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The Orioles have an unlikely development and evaluation tool for young players: competitive September baseball

Austin Hays wasn’t in the Orioles' plans for a late-season call-up last September. The team initially left him in the minors when rosters expanded because they thought he could benefit more from six weeks of continuous at-bats in the Arizona Fall League instead of in the big leagues.

Once the rules changed and players who ended the season in the majors were allowed to also play in Arizona, the Orioles changed course and brought Hays up for what was a meaningful and successful run as the team’s everyday center fielder.

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Not much is going to change the Orioles' plans for a player’s development or a prospect’s path to the big leagues, but an unexpected developmental benefit might qualify.

That’s what the Orioles have in this unique September. Instead of expanded rosters and most of the league just coasting to the end of the season, they have games against playoff aspirants who are challenging them every night.

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“The September games we’re playing are more like regular season games, and we’re playing teams that are vying to get into the postseason,” manager Brandon Hyde said. "September is different because of the amount of bullpen guys that teams have as well as some teams are out of it or traded a lot of their players away and they want to see what they have for the future. This year, it doesn’t seem that way.

“The teams we’re playing almost night-in and night-out are teams that are trying to get ready to win a division title or trying to get into the playoffs. Atlanta, Yankees, Tampa starting tomorrow. These are really, really good ball clubs.”

That rookies such as Keegan Akin, Dean Kremer, and Ryan Mountcastle have all succeeded in those circumstances is the type of meaningful progress the Orioles will be looking for as they continue to try to be competitive.

So, where the team can, they should be trying to get major league looks for as many of their young players as possible. That would mean changing plans and adding a prospect to the 40-man roster before it’s necessary, something they refused to do with Ryan Mountcastle and Keegan Akin last year.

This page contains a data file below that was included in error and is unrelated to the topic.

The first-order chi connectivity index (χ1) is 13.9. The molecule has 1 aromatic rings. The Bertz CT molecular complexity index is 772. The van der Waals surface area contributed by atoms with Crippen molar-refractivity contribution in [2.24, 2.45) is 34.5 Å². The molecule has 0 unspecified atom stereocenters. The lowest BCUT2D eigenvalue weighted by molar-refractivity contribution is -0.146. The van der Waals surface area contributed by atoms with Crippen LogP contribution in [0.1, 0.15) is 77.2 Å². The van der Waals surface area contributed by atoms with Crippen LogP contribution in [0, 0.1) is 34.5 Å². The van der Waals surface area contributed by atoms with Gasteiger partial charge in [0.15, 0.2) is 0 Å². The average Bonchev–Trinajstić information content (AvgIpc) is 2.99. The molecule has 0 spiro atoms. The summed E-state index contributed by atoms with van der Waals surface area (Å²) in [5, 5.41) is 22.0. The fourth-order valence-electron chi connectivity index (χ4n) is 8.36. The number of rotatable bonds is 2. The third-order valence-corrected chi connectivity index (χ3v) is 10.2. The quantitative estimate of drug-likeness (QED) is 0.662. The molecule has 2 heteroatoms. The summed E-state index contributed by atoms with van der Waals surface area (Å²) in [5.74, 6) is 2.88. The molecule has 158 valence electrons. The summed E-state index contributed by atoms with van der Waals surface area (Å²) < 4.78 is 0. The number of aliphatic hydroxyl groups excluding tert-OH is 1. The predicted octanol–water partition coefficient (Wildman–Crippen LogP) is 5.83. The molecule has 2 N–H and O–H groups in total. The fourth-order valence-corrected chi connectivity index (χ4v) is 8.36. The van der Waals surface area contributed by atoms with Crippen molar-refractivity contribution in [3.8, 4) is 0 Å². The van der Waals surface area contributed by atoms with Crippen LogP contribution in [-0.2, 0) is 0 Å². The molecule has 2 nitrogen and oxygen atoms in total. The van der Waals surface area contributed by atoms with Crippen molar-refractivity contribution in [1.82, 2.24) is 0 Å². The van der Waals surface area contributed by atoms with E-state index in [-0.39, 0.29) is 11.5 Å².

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One of the top candidates for such a promotion, left-hander Bruce Zimmermann, could be the beneficiary of the developmental tool that competitive September baseball has unexpectedly provided.

When asked before the game if there would be any more major league debuts this season, Hyde was unusually short when he said, “I think it’s possible.”

Combined with his postgame revelation that the starter of one of those doubleheaders would likely come from the Bowie site, it’s fair to reason that Zimmermann, an Ellicott City native, is the best option for that.

Zimmermann getting a look in this environment threads the needle of present-day success and long-term promise. Adding a top prospect such as Grayson Rodriguez or DL Hall now would hurt the organization long-term. Bringing back a swingman who has been up and down already this season doesn’t help anyone.

But giving someone such as Zimmermann — who, like recent debutante Dean Kremer, has scant Triple-A experience but would have been in line for a debut this summer anyway — a chance to pitch against a difficult major league lineup or two can only help his development.

A similar situation, albeit under vastly different circumstances, meant the Orioles had to add left-hander John Means to the roster late in the 2018 season. The resulting experience guided his offseason, and what he learned after just one major league outing made him an All-Star.

And though it likely doesn’t rate high on the priority list, the bump the Orioles are getting in the eyes of outside observers for their rookies contributing the way they have can only help the franchise going forward. Kremer and Akin have pitched well against tough lineups for the past month. Mountcastle has been the Orioles' most productive hitter since his call-up and is already a consistent middle-of-the-order bat.

Kremer and Akin, especially, have shown there’s only so much to be gained for a pitcher of that experience level at the Bowie site before it’s worth seeing what they look like in the big leagues. The purpose of that site, for all its player development qualities, is to service the major league team’s depth needs.

The Orioles need a starter Thursday. Their best option might also benefit more from making that start than staying in Bowie much longer, and that’s not a circumstance anyone could have predicted when mapping out development two months ago.

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